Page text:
Monday, June 4, 2012
iPhone Photography Tips—06/04/12
How to make the most of the ultimate go-everywhere pocket camera.
|This Article Features Photo Zoom|
- It's always with you, so be sure it's always with you. Your iPhone can take pictures no other camera can. How? Simple: because, if you're like many Americans, you've always got your iPhone with you. So don't be afraid to harness that iPhone to make great pictures. Whip it out and get to shooting, and never miss an opportunity for a great picture again. But you've really got to carry the thing with you all the time. Otherwise it's just like your other cameras—only not as good.
- Try using with a specialized photo app. Consider one that functions as a fancy filter, like Hipstamatic and Instagram, for special effects that add instant interest to even the most bland photos. Add a border, shift the color, add some grain, emulate a Polaroid… iPhone photo apps are robust and really do a great job of making pictures fun again.
- Share your pictures easily, instantly. Many iPhone photo apps have social media sharing aspects built in, such as Instagram's online community. Don't forget you can harness your Facebook or Twitter apps to easily send pictures out there into the world too. If you don't think it has power, just ask Stefanie Gordon, the photographer who found her iPhone photo of the final Space Shuttle launch spreading virally mere hours after uploading it from her in-flight window seat. Sharing photos instantly is bound to be built into our D-SLRs and compact cameras eventually. You can get a head start on the future with your iPhone today.
- Enjoy extra features, like geo-tagging. If you're a traveler, the iPhone has got to come in handy for a number of things. But one of the most handy for travel photographers is the automatic geo-tagging of every picture. You can then search your iPhone to find all the photos made in Turkey or Taos or Topeka, and the phone will sort and deliver them automatically. And when shared via certain apps (such as Facebook and Google Maps) those pictures will automatically be correlated to actual physical map locations—making it easy to see where you've been and why you just might want to go back.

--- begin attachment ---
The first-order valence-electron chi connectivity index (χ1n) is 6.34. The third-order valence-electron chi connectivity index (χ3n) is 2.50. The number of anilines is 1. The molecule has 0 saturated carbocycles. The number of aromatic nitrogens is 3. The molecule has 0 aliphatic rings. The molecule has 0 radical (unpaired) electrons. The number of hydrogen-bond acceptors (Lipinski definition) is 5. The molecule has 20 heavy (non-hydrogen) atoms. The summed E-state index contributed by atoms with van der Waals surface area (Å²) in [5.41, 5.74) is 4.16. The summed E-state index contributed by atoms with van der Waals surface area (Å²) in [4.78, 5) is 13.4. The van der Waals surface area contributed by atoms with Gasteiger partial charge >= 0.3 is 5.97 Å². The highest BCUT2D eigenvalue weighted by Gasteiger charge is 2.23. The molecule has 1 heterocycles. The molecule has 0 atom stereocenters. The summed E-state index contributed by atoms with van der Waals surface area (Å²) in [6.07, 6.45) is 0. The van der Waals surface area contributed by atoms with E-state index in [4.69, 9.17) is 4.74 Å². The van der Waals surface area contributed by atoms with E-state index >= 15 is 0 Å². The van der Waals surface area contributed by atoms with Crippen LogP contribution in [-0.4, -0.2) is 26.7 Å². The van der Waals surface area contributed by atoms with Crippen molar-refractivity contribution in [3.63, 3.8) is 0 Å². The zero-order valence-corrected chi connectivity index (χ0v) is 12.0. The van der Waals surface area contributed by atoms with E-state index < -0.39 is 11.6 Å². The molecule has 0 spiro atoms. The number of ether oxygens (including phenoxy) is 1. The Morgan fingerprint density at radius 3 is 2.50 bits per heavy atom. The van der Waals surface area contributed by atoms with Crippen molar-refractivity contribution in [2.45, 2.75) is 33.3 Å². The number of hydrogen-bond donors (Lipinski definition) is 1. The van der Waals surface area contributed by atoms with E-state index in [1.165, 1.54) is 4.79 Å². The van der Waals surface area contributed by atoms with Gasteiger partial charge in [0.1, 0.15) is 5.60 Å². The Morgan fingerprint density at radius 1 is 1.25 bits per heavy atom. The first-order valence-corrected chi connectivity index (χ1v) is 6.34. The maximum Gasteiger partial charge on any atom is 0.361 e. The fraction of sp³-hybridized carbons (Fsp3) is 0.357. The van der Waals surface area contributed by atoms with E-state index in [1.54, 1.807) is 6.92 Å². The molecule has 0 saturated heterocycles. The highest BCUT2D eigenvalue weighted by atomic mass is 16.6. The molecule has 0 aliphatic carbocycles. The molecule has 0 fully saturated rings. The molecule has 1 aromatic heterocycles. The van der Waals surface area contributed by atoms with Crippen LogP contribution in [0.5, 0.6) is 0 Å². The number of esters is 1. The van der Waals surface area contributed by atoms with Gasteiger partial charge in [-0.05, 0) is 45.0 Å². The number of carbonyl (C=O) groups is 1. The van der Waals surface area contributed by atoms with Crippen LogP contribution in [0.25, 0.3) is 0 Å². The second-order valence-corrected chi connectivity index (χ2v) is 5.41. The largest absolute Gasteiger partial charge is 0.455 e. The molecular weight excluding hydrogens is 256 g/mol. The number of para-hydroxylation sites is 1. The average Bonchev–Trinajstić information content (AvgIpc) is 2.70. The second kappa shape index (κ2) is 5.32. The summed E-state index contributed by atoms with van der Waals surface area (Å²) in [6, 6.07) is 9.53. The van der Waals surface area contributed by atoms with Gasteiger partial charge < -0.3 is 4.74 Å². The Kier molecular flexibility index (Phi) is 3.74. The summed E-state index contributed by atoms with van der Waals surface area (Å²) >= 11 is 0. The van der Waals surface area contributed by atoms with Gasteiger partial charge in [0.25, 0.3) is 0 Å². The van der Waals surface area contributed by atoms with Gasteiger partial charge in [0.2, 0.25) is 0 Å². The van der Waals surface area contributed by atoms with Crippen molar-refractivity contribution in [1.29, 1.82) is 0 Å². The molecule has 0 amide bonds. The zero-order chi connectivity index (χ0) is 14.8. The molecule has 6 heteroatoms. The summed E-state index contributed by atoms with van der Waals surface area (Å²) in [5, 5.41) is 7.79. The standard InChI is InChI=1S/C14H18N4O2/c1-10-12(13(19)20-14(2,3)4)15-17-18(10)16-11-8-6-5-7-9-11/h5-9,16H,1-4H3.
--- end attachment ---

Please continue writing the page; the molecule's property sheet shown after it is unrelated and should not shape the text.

- Use two hands for stability. Sure, the camera is about as light as they come, but it's still hard to steady a phone/cam with one hand. Use two hands and rely on your traditional photographic training: easy breathing and a firm foundation make a steady foundation for taking pictures. If at all possible, rely on something solid—like a tripod with an attachment—or just lean against a fence or railing to increase the odds of a sharp shot. If you can brace your iPhone in a hands-free situation, you can even use your headphones as a cable release. Talk about smart.
- Get close. The iPhone does pretty darn well with close-up photography, and it helps minimize boring compositions that can occur when using this wide-angle lens for middle-ground images. Lack of shallow depth of field on wide shots won't help your cause, so get really close to subjects for simplified compositions and less "snapshotty" iPhone photos. (If you'd like to invest in an accessory, a close-up filter might be ideal to really get into macro iPhone photography.)
- Tweak the focus. Though it feels like a point-and-shoot, the iPhone actually allows you to gain some interesting manual control over your pictures. For instance, you can tap on an area of the screen to focus on that spot. A second finger allows you to adjust the focus incrementally to exert fine control over depth of field and sharpness of your image.
- Try interesting angles. The benefit of a tiny little handheld camera that can go almost anywhere is that it is a tiny little handheld camera that can literally go almost anywhere! So try putting your camera in unique places—up high, down low, or wherever it may be hard to place a normal point-and-shoot or D-SLR—in an effort to create unique compositions and more inherently interesting pictures. Just don't drop the thing; it isn't the most ergonomically designed of cameras, and it doesn't even have a wrist strap.
- Accessories are available, but don't overdo it. The real benefit of the iPhone is that you're bound to carry it with you all the time. So before you go strapping on a D-SLR lens via an innovative little adapter, consider the fact that you might just be defeating the purpose on both counts. But if you're interested and willing to try, there are a variety of add-ons to make your iPhone camera even more photographically unique. From lenses to gels, wide angles to zooms. You name it, someone probably makes it for the iPhone.